By Alexander Green of InvestorPlace
NEW YORK (
) -- I receive thousands of questions from readers each year. But there's one that I've never been able to answer satisfactorily:"How do I get more money to invest in your recommendations?"
My traditional answer is, "Work harder, spend less, and save more." As generic advice goes, it's not bad. But it doesn't change lives.
Michael Masterson does, though, and that's why you should get to know him.
Michael Masterson: Your Own Personal Time Manager
Masterson is one of the wealthiest and most successful people I know. He's launched dozens of businesses in several different industries, some of which have grown beyond $100 million. (One has grown beyond $300 million.)
He's too discreet to tell you this himself, but he has fabulous homes and offices all over the world. Standing on the back patio of his oceanfront home one day, I told him the word spectacular is overused. People should save it for special occasions, like when they're looking out at his view of the Pacific coastline.
Masterson is the real deal -- an astonishingly successful businessman who now devotes most of his business life to mentoring others.
In my last book, "The Secret of Shelter Island," I confessed that I could never have completed my first book -- which went on to become a
New York Times
bestseller -- without his help. No, he didn't help write or edit it. He showed me how to create the time to do it myself.
At the time, I was drowning in trips, meetings and deadlines and was about to actually mail my advance back to the publisher, Wiley & Sons. "I'll do it later, when I have more time," I reasoned.
Masterson recognized this for the cop-out it was, and showed me exactly how to create the time to realize my most important goals. This came back to me a few days ago as I was reading Michael's superb new book - "The Pledge: Your Master Plan For An Abundant Life."
Why Masterson Encourages Accelerated Failure
I practically wore out a highlighter in the first 100 pages. You'd have to work and struggle for years to gain the actionable insights he shares in these pages. Let me give you an example.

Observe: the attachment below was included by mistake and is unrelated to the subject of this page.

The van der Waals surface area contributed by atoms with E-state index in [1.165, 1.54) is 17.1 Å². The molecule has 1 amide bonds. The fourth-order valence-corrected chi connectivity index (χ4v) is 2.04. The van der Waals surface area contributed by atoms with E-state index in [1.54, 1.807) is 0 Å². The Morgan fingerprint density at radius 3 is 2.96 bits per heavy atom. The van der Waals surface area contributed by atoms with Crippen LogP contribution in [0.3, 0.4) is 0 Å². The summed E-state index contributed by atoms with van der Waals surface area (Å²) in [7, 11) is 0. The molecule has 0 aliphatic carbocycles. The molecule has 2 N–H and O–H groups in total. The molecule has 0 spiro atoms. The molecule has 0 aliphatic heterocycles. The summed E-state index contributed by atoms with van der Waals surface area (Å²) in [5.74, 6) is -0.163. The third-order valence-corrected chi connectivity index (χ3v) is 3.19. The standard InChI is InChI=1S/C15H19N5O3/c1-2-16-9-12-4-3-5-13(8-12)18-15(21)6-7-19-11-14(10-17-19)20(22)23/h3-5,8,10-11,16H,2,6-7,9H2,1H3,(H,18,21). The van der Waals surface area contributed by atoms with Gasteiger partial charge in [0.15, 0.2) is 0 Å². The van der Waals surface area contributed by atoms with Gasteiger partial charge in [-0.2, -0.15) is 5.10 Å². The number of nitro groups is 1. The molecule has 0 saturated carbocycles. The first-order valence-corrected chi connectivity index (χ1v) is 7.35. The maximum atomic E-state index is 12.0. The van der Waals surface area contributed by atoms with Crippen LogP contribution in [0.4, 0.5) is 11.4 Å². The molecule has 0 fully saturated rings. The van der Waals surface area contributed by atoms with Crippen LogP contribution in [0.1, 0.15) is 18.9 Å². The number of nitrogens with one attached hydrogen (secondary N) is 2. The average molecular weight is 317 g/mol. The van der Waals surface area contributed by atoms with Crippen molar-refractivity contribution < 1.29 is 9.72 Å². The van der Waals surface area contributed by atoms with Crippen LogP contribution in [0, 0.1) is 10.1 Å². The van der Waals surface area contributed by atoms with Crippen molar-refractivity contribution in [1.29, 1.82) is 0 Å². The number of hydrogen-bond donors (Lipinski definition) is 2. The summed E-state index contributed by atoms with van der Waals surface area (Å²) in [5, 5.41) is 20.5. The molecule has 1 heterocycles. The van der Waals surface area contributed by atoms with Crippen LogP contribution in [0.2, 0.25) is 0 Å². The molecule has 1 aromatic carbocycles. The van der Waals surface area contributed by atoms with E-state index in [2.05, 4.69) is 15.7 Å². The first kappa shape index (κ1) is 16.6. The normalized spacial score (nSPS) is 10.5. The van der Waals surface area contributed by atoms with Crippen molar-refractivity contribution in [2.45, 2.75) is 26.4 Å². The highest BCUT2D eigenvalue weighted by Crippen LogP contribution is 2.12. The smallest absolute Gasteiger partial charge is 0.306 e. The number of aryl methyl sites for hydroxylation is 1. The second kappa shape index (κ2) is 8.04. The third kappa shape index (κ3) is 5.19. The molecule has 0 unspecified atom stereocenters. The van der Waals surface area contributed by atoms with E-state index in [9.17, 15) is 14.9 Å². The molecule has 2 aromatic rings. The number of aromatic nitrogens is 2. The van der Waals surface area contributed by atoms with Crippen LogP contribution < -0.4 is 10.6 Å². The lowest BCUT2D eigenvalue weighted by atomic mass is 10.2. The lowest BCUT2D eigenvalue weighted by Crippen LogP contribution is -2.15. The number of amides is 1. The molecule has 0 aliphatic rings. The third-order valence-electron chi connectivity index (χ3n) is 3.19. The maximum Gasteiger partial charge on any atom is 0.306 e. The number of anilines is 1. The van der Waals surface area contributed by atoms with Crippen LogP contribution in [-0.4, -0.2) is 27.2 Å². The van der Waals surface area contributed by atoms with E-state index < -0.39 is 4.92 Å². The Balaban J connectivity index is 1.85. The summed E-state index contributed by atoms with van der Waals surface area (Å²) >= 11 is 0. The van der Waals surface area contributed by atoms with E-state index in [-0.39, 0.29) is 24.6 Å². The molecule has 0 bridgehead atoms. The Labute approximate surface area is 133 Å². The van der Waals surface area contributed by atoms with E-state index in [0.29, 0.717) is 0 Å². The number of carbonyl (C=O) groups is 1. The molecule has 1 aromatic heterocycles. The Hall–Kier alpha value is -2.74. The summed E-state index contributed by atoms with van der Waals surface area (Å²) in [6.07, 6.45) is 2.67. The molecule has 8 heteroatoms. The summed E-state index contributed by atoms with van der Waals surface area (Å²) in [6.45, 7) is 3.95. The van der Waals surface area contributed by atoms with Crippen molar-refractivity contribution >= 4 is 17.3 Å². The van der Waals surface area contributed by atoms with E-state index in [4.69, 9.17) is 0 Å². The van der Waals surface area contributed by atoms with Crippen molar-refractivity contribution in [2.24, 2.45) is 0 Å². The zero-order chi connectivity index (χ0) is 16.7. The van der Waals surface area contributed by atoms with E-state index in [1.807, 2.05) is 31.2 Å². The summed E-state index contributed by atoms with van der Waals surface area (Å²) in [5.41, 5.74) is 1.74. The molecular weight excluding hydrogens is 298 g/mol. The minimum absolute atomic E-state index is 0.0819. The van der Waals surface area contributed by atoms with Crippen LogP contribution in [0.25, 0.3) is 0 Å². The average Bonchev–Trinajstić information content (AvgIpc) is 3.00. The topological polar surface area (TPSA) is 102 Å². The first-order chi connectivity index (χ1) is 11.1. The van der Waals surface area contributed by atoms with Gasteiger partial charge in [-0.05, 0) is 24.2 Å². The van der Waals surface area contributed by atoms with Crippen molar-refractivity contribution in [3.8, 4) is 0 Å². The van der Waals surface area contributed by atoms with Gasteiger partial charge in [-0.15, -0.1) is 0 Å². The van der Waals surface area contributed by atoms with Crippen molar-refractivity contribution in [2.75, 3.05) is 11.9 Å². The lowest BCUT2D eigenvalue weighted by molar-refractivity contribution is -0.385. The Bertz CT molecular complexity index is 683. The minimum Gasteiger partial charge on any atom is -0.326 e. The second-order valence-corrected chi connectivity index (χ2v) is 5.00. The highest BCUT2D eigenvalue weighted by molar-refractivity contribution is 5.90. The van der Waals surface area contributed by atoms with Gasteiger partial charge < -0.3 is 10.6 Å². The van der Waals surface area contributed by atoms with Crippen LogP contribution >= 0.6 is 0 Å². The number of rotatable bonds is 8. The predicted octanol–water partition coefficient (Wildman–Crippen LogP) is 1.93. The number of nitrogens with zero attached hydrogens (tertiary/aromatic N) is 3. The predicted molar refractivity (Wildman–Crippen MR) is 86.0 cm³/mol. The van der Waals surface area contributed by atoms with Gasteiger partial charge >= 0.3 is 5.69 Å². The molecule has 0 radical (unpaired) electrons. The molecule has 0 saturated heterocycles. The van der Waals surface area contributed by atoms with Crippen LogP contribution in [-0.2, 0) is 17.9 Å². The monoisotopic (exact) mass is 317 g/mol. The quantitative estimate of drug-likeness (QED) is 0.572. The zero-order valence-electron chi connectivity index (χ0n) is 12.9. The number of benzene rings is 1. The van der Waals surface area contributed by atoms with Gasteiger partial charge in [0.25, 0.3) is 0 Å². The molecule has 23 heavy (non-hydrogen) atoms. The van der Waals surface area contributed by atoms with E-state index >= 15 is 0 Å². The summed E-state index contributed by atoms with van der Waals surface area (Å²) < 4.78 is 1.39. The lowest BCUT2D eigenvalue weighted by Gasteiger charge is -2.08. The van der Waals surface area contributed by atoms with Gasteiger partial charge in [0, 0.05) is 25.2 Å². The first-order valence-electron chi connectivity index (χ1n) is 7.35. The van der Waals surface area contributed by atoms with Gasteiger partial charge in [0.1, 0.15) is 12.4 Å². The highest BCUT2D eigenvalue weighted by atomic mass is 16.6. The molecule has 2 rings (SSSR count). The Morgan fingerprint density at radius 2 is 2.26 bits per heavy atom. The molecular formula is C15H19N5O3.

He is a big proponent of failure. In fact, he advocates
. If this kind of advice goes against everything you think you know about business, it underscores how unconventional his approach is and reveals that his advice is anything but generic.
Masterson's goal is to show you how to succeed, of course. But there are several reasons why he encourages accelerated failure.
- Every business venture involves risk and some risks simply won't pay off. That's OK.
- Most people suffer from analysis paralysis. Planning is great, but too much is evidence of fear, not prudence. Masterson encourages you to stop peering off the high dive and lean forward.
- Some marketing ideas work. Others won't. But rather than sitting around theorizing about what will and what won't, start testing. If something works, great. It if doesn't, modify it or drop it. Then try again.
- You'll learn more from your failures than your successes as a business owner. So start taking action.
And if you say you don't have the capital or experience to start your own business, he disagrees.
A Lifelong Mentor for $16
Masterson came from a humble background, started with nothing and had no personal mentor to show him the way. He learned the old-fashioned way, through trial and error.Now he's dedicated his life to sharing his experiences, showing you how to succeed in businesses that require little or no money upfront. The alternatives are either staying stuck where you are, or having to learn everything the hard way. Neither is terribly appealing.
I know dozens of people who say Masterson didn't just help them, but changed their lives. (My friend and colleague, Steve Sjuggerud, Editor of
, told me that his income increased tenfold within two years of being mentored by Masterson. Sjuggerud went from having an income problem to an income tax problem.)
Unfortunately, it's not possible for Masterson to personally mentor everyone. But "The Pledge"iis the next best thing. Masterson doesn't just challenge you to achieve what you really want. He reveals the specific concrete steps to make it happen, whether your goals are health, wealth, happiness or all of the above.
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You can't put a price on this kind of knowledge. And I don't know anyone who wouldn't benefit from reading this book.
As for future readers who ask me how to get the money to buy my investment recommendations, I've already told my editors to send them three words of advice: Read "The Pledge."